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Future of war: What will the storming of big cities & urban areas look like?

Mikhail Khodarenok
Mikhail Khodarenok
is a military commentator for RT.com. He is a retired colonel. He served as an officer at the main operational directorate of the General Staff of the Russian Armed Forces.
Future of war: What will the storming of big cities & urban areas look like?
In recent conflicts in the Middle East, the heaviest battles have been for big cities. Still, in terms of warcraft, the issues surrounding the storming of urban areas and minimizing casualties remain fundamentally unresolved.

Leading militaries of the world are currently processing and conceptualizing any experience they have of conducting warfare in big cities.

Early November marked three years since the start of the siege of Raqqa, Syria – the ‘capital’ of ISIS’ pseudo-caliphate. It should be noted that, ever since World War II, cases of large-scale warfare over cities have been exceedingly rare. However, modern conflicts in the Middle East have provided a wide array of examples demonstrating how battles can be fought for control over a major metropolitan area.

It is much clearer now what type of troops and what numbers are likely to be required, and how long an operation would last. It is also now possible to estimate the nature and potential extent of the damage to be inflicted on an urban area.

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The history of warfare over the last decade demonstrates that a large city is the most favorable battlefield for someone who is outnumbered and outgunned by his adversary. Within an urban area, not only can you form an active group of fighters in the tens of thousands, you can also conceal your troops from a superior enemy force and evade its fire power. Moreover, you can supply your troops with materiel, as well as fresh men and hardware to make up for any losses. In modern warfare, no mountain range, forest, or jungle can offer as favorable a terrain as a city.

An urban environment can help defenders and slow the enemy’s advance; it allows you to place the highest possible number of troops per unit of area; it can compensate for technical and numerical inferiority.

Commenting on the operation to take the city of Mosul in Iraq (population: 1.4 million), Pentagon officials said it involved “the toughest urban combat since World War II.”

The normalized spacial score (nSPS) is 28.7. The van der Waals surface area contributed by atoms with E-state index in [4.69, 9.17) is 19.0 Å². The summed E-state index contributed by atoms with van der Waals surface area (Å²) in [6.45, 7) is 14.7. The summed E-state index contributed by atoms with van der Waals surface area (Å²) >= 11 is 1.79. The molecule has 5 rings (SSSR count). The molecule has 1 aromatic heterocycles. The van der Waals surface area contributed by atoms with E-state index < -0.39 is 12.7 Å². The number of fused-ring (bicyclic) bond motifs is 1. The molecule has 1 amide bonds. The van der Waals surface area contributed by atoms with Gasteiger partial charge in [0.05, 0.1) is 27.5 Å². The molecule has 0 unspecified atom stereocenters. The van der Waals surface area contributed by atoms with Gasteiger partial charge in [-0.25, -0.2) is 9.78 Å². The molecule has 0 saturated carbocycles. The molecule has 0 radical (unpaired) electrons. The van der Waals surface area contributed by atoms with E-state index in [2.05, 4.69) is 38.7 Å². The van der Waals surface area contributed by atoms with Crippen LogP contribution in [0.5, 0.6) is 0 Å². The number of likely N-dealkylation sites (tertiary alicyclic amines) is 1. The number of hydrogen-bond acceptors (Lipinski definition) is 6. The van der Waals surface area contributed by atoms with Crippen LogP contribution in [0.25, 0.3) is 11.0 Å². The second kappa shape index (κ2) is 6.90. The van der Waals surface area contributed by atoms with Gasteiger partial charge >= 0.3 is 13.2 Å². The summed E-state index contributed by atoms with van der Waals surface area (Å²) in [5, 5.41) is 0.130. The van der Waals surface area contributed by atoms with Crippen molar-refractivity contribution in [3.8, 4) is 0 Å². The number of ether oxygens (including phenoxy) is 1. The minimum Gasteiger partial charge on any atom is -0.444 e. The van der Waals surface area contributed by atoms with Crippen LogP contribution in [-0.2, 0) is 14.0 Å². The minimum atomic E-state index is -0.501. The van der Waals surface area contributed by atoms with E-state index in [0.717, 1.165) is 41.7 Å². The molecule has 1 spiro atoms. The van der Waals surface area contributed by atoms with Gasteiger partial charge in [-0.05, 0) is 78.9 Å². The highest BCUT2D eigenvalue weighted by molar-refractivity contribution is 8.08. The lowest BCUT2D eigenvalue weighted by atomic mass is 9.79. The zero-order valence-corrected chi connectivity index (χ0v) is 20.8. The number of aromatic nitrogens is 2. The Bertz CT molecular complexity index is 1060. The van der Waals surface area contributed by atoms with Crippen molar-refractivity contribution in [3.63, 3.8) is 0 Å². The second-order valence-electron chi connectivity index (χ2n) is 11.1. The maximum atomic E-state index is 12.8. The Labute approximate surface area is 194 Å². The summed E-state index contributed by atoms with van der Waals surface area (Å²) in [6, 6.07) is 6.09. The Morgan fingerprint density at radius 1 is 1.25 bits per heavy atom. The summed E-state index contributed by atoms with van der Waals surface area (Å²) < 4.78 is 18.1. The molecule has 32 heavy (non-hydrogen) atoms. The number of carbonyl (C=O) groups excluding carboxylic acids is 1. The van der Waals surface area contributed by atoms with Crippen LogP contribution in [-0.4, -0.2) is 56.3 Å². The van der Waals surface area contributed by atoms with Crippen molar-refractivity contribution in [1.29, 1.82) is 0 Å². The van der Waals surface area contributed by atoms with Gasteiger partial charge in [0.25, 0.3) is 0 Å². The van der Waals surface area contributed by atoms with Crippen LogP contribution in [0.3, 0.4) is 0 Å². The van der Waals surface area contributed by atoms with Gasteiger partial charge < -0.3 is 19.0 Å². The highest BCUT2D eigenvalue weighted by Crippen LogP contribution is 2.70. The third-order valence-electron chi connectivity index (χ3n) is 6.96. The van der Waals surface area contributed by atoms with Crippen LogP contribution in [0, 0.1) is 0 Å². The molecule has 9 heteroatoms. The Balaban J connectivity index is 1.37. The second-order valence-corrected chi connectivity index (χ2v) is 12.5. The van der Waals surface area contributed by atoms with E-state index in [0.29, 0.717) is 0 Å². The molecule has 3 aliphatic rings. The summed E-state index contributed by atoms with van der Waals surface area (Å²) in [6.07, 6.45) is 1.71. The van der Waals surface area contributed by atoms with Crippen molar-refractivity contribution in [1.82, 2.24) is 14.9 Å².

For the Battle of Mosul, Iraq deployed its Armed Forces (30,000) and the Federal Police (30,000). The latter, Iraq’s de-facto internal troops, were tasked with encircling and isolating the battle area, which allowed the regular army to concentrate all of its efforts on their mission. During the assault, Iraq’s forces were supported by massive air strikes conducted by the US Air Force. As part of the operation, an effective reconnaissance system was established. Dozens of UAVs of various types were airborne at all times – from light tactical drones to heavy strategic reconnaissance machines. 

There are a number of lessons the Americans learned from the Battle of Mosul: it is nearly impossible to isolate and cut off a big city; the operation becomes increasingly complex as the attacking troops move towards the city center; a dense urban environment can be of use not only to the defenders, but also to the troops storming the city.

What came as a surprise to the Americans is that, in urban warfare, irregular troops can be quite resilient and combat-capable.

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Still, the United States military command believes that capturing cities with a population of less than 100,000 does not present major difficulties. They are easy to encircle and blockade, making the whole area exposed to direct fire. In a city of this size, it is difficult to amass large stocks of resources and military hardware to supply a significant number of troops for a protracted period.

However, storming a city with a population of over 500,000 is a completely different thing. This is why the battles of Mosul, Basra, Aleppo, Damascus, and Raqqa were so protracted and grueling.

Both Aleppo and Damascus have a large population, well over a million people, but the battle affected only certain districts and suburbs of these cities that were controlled by the terrorists.